What can you buy with $5 anymore? A couple of gallons of gas, a fancy cappuccino, a lottery ticket or, perhaps, an episode of Louis CK‘s latest web series, Horace and Pete. You’ll be tempted to assume that this show, about a century-old family run bar in Brooklyn named Horace and Pete’s, is a comedy, but you’d be wrong. This place is most definitely not Cheers. It’s more like the bar in Eugene O’Neill’s The Iceman Cometh, where a motley crew of alcoholic regulars assemble each day, all day, to numb themselves and sullenly rant about life’s shortcomings. Set up like live theater, with yellowed lighting and a stark set, Horace and Pete’s feels like something you’d see at the Irish Rep – gloomy, maudlin and complex – where characters are unveiled through dialogue whose true meaning is hidden in a lifetime of hurt and mistrust.[amazon template=left aligned image&asin=B003R4ZMOA]Louis CK plays Horace, the hapless, distinctly not funny co-owner of this generation’s version of the bar. Horace’s central role is to react to the characters around him who are doing the heavy lifting. As he is principally a comic who became an actor, CK made a smart decision to “play up” by surrounding himself with acting legends. He cast Steve Buscemi as his brother/cousin and partner, Pete, a recluse struggling with a debilitating mental condition. Alan Alda is scorchingly abrasive as his Uncle Pete, who tends bar while throwing around insults and grumbling about how the world is going down the toilet. Edie Falco shines as his sister, Sylvia, the foil who persistently heralds the dysfunctional demise of the family and relentlessly pushes to sell the bar. Perhaps most impressive of the cast is Laurie Metcalf as Horace’s ex-wife, Sarah. She only appears in one episode but delivers one of the most powerful monologues in any TV series, ever, about the character’s sexual intoxication with her new husband’s 84-year-old, married father. [amazon template=right aligned image&asin=B00TGNLZSI]The series feels distinctly old-school, à la a network series from the 1970s, but retains its Louis CK-ness by engaging in extremely current themes, sometimes literally only hours old. Trump jokes abound. Reasoned arguments break out between conservatives and liberals. Uncle Pete regularly uses the N word and can’t be made to understand why it’s wrong. When a 20-something hipster challenges why he is charged $4.50 for a Bud when one of the regulars only paid $3, he is told that it is a “douche tax” because he sought out a dive bar specifically to drink ironically.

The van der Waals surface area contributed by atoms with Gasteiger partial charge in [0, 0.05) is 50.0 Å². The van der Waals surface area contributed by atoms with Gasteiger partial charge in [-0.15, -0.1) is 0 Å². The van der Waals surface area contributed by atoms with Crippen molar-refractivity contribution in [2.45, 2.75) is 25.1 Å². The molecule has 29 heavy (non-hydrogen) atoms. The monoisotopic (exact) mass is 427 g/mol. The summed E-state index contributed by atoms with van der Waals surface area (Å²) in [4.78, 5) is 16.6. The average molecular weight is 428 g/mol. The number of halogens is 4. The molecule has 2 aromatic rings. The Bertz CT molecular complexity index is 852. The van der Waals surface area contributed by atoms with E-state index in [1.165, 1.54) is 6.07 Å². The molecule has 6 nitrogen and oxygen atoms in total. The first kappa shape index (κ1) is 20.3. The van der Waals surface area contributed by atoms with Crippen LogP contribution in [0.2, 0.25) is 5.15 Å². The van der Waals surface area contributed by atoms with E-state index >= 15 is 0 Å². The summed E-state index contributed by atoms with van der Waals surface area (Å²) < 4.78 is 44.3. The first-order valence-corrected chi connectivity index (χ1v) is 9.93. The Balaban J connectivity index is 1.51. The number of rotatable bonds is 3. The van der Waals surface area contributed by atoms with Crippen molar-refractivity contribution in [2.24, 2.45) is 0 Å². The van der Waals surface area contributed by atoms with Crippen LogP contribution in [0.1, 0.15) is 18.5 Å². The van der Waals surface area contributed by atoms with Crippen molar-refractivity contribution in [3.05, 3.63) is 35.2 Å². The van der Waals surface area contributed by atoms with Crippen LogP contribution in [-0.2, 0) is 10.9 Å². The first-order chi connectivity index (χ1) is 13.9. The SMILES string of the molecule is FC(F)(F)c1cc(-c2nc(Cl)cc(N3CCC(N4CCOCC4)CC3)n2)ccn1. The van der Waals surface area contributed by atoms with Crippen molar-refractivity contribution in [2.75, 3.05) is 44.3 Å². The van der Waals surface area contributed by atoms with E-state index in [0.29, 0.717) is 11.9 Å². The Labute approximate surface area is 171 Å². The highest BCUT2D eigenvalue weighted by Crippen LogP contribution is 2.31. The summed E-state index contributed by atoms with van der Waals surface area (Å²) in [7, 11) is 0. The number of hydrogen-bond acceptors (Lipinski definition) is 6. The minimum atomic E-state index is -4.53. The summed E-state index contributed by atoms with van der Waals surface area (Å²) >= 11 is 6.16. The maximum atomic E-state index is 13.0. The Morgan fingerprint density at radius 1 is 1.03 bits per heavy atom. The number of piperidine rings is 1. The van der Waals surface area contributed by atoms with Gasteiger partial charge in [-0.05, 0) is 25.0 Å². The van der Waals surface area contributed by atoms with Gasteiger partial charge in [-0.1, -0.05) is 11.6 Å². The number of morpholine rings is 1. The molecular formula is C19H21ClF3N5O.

Any fan of Louis CK will find Horace and Pete at least interesting and perhaps breakthrough. His attempt at a new, more dramatic and theatrical form of expression, though not without its bumps, is to be admired. The series, now six episodes long, celebrates dysfunction, shame and regret, while exploring the darker thoughts and contradictions that live in all of us. Who doesn’t need a little existential self-examination from time to time?
Photo Credit: Horace and Pete logo (Fair Use)
PS. While we’re on the subject of comedians taking to different mediums, there are a couple of podcasts you might want to check out. “WTF with Marc Maron” is full of great guests and great stories. His double session with Louis CK was actually named “Best Podcast Ever” by Slate. Also worth a listen is “Here’s The Thing,” hosted by Alec Baldwin.